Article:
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Page history last edited by Artemis Editor 9 years ago

This is a rough draft meant to capture the game design principles behind Artemis. These principles guide the development of the game and outline the axes on which changes are expected to affect the playersm experience.


While Thom has mentioned several of these in other words, this collection is unofficial and doesn't reflect any hard and fast rules pertaining specifically to Artemis.


0. Keep it fun: All of the below are observations and guidance; the overarching rule of Artemis is that it's supposed to be fun. For the captains, for the players, and yes, even for the developer. In Asimovian fashion, ideas for development and extensions of game concepts should--even if they look great against any and all of the below concepts--be evaluated against the basic criteria of "Will this make the game more fun for more people?". 


1. Emphasize the social element: The killer app of artemis is the flesh and blood players that you've brought along on the mission with you. All of the on-screen elements, challenges, and missions are really just inputs to drive the social interaction between the players. Game design decisions have--and game development suggestions should--be calculated to maximize this interaction.


2. Include everyone: The bridge stations on the Artemis are deliberately designed in a counterintuitive fashion. These odd separations of duties and information bottlenecks mean that it takes cooperation to accomplish core tasks, which is the essence of this being a social game rather than simply a multiplayer game. This principle implies that, though it might be nice to, say, give the captain a detailed overview screen or put enemy status updates on the Weps screen, these eminently sensible decisions for a *real* warship bridge would reduce interaction and cut against the first principle. Same goes for ideas like exploding stations that "kill" the player or an attack that completely blacks out sensors. That said...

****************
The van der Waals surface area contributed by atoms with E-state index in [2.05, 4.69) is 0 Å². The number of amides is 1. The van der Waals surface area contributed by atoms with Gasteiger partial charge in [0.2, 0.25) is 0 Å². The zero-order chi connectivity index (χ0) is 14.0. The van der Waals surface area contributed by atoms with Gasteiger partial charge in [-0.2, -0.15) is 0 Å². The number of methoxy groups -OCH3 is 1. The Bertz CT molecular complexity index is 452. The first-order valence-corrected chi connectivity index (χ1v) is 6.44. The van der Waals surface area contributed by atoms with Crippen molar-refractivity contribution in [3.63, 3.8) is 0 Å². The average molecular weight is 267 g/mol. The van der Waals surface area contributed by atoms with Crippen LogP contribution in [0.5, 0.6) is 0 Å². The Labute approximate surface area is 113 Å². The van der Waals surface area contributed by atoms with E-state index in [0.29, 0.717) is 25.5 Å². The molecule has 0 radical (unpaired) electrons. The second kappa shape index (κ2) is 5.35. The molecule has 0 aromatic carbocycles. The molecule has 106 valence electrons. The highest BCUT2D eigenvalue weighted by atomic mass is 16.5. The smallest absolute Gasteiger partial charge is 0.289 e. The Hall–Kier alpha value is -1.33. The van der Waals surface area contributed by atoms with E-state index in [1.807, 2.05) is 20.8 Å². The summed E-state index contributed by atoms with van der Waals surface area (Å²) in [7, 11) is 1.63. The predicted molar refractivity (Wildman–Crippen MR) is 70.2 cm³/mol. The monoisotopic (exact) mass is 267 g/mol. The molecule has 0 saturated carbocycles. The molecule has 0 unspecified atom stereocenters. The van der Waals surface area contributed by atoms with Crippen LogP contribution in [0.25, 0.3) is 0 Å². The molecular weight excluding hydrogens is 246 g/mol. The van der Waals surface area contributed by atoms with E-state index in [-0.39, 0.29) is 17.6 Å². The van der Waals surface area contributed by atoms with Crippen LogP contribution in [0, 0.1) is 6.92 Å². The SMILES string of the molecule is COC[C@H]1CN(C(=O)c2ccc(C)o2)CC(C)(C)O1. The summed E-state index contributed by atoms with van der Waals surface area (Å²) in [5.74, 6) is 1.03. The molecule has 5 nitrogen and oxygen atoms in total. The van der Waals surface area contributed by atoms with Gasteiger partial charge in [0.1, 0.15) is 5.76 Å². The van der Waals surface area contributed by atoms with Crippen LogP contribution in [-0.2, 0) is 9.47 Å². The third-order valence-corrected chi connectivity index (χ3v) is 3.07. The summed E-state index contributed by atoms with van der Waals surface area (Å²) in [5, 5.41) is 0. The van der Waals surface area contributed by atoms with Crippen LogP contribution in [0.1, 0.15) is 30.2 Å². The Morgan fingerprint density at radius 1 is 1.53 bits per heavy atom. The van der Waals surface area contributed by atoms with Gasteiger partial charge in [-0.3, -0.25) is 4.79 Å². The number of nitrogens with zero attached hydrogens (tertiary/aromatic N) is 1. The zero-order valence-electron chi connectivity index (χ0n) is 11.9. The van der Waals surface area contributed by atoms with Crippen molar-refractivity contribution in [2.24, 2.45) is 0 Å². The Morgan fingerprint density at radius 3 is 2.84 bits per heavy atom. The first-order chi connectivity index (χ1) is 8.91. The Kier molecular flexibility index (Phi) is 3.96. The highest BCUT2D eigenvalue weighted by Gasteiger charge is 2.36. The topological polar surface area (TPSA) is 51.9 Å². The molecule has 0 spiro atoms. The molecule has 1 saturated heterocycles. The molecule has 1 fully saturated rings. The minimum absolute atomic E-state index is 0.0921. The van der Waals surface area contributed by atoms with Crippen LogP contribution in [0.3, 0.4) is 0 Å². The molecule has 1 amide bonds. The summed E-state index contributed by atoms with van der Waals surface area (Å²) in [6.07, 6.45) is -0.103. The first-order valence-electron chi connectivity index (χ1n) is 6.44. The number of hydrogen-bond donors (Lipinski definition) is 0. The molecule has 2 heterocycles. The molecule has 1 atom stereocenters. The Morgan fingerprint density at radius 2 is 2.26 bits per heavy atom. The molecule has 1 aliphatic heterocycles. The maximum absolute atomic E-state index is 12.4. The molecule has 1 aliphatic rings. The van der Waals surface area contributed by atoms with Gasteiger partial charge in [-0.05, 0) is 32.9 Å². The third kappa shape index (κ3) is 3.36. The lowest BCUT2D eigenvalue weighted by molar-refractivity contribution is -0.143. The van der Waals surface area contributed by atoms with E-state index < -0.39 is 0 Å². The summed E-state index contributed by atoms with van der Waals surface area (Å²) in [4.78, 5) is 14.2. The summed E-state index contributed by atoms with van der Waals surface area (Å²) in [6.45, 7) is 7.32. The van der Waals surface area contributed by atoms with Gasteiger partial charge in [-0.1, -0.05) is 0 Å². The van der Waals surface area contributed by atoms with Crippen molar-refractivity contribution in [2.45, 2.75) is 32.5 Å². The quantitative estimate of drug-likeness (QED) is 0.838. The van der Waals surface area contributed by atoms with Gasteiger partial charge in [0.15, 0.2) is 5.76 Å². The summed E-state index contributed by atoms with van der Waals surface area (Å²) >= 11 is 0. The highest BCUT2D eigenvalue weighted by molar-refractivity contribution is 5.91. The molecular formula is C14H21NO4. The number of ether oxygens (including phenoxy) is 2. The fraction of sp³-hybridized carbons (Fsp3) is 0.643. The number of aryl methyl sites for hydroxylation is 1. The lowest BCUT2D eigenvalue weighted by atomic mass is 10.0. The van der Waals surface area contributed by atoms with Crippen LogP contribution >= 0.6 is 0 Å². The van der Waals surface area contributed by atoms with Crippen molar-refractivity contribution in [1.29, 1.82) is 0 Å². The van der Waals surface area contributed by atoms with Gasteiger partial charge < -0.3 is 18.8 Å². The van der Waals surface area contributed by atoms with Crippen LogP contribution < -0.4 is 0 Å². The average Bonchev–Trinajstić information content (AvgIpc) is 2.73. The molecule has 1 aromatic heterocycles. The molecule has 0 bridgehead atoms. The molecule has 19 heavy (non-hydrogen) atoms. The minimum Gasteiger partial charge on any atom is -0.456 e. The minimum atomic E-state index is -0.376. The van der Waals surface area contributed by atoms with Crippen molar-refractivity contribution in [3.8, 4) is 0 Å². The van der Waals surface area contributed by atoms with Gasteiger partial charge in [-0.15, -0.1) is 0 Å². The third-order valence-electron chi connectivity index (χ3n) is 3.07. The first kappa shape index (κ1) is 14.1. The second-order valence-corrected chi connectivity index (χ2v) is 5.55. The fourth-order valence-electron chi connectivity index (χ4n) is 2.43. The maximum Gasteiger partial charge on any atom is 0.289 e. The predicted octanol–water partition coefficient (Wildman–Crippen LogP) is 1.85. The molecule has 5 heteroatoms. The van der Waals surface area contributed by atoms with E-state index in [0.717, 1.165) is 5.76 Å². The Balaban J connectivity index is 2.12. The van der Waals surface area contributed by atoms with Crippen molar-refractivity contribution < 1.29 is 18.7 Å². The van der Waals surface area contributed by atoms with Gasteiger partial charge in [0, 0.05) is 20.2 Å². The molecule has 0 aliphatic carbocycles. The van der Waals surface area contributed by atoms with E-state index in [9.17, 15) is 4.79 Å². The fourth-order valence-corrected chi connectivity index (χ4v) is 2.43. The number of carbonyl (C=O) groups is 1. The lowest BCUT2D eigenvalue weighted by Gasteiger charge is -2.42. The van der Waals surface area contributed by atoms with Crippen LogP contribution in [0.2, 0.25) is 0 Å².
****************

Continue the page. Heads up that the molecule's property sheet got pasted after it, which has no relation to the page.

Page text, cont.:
3. Make roles meaningful: Earth, Wind, Water, Fire, and...Heart? Wtf is Heart? Everybody wants to be important and in on the action. Including everyone does not mean needlessly multiplying the number of steps that go into an action. A bucket-brigade does include everyone, but it's not fun because roles are not distinguished and individual autonomy isn't rewarded. Instead, suggestions for changes should strive to understand the unique role of each station and emphasize what that station does best. (Valve has some textbook-worthy case studies) A player should have control and mastery of his domain, and other players should depend on (and benefit from) this mastery rather than from merely having a warm body in the chair to quickly rubber stamp some other player's action. If the role (and the game) is made more fun by cutting out some of the less interesting middleman activities (less inclusion) so that a station can focus on those that are more fun and meaningful, then make it so!


4. Reward skill without punishing newbies: This is often called a shallow but deep skill curve, or referred to as "a minute to learn, a lifetime to master". Make sure that core tasks are straightforward to perform with at least moderate effectiveness, but include factors that reward greater understanding of the workings of the game. Things like manual targeting, shield frequencies, and energy allocation reward skilled crewmembers for clever and dextrous management of their station.

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